A recent study by blockchain analytics firm Chainalysis found that 24% of the tokens launched in 2022 had the characteristics of pump-and-dump schemes.
Most of the tokens plunged by 90% in the first week of their launch after their creators dumped their holdings. This, according to Chainalysis, is a typical feature of a pump and dump scheme.
Over 9,000 New Tokens in 2022 Were Fraudulent
Crypto pump-and-dump schemes involve the creators of a digital asset hyping and promoting the token, often with misleading statements, which would cause the price to surge rapidly as new investors join the project. The creators would then sell their holdings and amass profits while the price of the token plummets, leaving the investors stuck with low-value assets.
According to the report, over 1.1 million new tokens were launched on Ethereum and BNB Chain in 2022. After evaluating the projects with criteria of 10 minimum swaps and four consecutive trading days in the week after their launch, Chainalysis found that only 40,521 tokens gained traction.
Among the 40,521 tokens that gained traction, the price of 9,902 (24%) declined significantly in the first week after launch, showing telltale signs of possible pump-and-dump activity. A price decline of 90% or more is a clear sign that the creators of the tokens dumped their holdings quickly.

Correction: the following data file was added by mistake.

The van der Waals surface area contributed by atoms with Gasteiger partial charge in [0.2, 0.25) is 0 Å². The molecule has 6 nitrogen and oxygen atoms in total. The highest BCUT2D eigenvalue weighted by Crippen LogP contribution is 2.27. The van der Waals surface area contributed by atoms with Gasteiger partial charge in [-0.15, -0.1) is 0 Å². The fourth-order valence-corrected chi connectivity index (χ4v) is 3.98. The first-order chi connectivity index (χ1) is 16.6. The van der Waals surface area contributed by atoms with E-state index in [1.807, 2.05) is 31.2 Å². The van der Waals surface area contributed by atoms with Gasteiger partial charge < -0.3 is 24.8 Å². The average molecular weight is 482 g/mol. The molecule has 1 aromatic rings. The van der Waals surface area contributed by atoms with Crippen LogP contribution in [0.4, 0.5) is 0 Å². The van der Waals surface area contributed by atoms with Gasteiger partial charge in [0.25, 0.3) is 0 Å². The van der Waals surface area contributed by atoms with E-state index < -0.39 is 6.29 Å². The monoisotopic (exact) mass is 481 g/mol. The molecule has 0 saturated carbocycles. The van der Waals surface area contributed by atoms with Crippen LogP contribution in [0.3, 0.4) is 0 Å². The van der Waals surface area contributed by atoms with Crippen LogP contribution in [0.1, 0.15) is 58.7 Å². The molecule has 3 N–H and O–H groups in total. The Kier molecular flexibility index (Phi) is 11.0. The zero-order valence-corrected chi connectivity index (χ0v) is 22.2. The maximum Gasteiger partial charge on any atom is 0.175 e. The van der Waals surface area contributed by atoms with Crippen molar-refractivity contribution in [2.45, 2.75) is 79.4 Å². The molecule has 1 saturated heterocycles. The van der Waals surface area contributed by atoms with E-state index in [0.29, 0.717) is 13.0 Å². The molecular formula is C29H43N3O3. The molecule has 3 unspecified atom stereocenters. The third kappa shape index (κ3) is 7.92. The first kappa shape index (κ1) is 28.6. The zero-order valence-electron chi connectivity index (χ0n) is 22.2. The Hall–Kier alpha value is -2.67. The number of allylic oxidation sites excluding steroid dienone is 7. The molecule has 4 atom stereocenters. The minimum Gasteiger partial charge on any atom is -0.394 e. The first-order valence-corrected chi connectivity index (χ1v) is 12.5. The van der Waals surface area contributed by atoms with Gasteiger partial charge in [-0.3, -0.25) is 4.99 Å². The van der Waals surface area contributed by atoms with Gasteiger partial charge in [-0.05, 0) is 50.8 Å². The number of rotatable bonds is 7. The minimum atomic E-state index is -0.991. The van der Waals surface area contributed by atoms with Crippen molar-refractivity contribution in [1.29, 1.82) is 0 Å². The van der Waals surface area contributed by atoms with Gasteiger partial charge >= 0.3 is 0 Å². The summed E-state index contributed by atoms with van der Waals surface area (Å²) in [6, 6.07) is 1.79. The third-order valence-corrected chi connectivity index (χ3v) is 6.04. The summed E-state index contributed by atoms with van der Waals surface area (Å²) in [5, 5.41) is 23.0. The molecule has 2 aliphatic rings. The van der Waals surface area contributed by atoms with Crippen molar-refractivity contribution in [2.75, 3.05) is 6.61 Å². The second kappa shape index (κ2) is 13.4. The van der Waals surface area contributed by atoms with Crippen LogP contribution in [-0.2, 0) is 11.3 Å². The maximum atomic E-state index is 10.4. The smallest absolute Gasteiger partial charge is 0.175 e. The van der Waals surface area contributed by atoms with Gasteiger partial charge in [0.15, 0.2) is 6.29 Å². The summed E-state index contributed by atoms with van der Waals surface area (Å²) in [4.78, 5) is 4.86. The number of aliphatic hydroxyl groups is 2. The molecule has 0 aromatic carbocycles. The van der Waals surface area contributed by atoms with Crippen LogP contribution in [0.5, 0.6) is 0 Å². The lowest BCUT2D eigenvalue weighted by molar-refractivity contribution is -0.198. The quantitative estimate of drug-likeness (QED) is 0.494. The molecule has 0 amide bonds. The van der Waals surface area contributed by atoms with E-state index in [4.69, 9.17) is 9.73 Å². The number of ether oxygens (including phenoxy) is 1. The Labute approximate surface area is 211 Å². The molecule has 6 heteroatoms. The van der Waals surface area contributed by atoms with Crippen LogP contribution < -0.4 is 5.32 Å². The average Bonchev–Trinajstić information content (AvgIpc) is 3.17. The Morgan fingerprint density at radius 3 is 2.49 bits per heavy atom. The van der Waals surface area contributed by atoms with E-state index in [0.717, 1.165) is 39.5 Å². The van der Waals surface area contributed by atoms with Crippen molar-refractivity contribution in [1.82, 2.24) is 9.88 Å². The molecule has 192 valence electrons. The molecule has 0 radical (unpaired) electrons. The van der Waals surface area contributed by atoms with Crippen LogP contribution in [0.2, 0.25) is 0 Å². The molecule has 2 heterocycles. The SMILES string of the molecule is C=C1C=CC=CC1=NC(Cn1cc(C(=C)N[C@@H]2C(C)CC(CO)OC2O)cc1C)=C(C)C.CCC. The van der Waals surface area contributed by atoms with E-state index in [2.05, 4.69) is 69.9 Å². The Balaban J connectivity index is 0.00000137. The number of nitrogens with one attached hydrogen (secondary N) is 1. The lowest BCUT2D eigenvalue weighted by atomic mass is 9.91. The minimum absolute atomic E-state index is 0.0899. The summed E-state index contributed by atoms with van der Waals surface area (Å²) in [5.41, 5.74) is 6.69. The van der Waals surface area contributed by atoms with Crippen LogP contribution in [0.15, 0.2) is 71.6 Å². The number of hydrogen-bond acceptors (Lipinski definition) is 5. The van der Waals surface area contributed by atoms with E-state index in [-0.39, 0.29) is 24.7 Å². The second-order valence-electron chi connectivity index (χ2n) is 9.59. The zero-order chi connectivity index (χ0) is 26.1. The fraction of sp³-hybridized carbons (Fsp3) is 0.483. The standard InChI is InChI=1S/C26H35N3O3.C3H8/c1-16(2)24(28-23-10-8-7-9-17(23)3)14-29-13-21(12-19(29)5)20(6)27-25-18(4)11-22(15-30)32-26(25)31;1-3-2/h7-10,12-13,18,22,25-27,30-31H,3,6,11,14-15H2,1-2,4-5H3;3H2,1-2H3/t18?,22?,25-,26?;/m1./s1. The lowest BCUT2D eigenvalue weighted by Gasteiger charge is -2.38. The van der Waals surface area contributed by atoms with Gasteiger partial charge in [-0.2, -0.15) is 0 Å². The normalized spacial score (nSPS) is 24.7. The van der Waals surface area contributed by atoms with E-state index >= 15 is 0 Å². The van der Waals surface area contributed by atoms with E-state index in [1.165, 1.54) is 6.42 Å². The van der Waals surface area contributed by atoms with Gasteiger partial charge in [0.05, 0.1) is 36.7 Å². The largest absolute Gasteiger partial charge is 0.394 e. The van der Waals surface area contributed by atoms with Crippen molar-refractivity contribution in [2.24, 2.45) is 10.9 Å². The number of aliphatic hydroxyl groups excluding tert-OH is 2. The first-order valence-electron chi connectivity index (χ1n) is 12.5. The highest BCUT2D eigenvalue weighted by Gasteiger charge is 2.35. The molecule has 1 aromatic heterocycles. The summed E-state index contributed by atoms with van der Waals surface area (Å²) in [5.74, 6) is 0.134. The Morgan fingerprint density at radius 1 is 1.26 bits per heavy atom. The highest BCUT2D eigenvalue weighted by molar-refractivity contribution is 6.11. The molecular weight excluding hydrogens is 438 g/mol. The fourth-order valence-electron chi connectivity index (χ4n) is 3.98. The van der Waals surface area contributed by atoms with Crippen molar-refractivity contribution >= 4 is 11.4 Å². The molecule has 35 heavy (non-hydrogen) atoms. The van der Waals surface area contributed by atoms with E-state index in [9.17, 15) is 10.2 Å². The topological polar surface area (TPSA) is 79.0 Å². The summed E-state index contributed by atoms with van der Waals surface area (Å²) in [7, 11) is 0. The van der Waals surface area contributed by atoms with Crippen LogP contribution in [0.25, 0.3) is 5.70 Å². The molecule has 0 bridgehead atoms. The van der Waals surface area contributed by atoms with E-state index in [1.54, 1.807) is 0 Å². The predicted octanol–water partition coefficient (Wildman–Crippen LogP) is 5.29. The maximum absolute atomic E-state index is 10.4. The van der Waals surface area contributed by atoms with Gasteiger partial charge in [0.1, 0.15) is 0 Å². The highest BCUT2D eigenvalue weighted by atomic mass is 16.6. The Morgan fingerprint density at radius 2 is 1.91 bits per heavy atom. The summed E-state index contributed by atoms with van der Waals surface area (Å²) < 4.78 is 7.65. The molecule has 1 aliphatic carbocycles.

Chainalysis noted the possibility of market forces affecting the tokens’ price movement, despite so much effort put in by the teams.
While the promotional strategy for such tokens remains uncertain, Chainalysis used an evaluation service to score new tokens on a scale of zero to 100 based on their trustworthiness. All 25 that were evaluated scored zero, indicating that they were most likely pump-and-dump schemes.
Victims Invested $4.6B in Pump and Dump Schemes
Furthermore, the blockchain analytics firm revealed that victims of the pump-and-dump schemes spent and are stuck with roughly $4.6 billion in crypto. In comparison, the creators amassed $30 million in profits after selling their holdings.
An on-chain pattern also suggested that the wallets involved in the schemes share common ownership.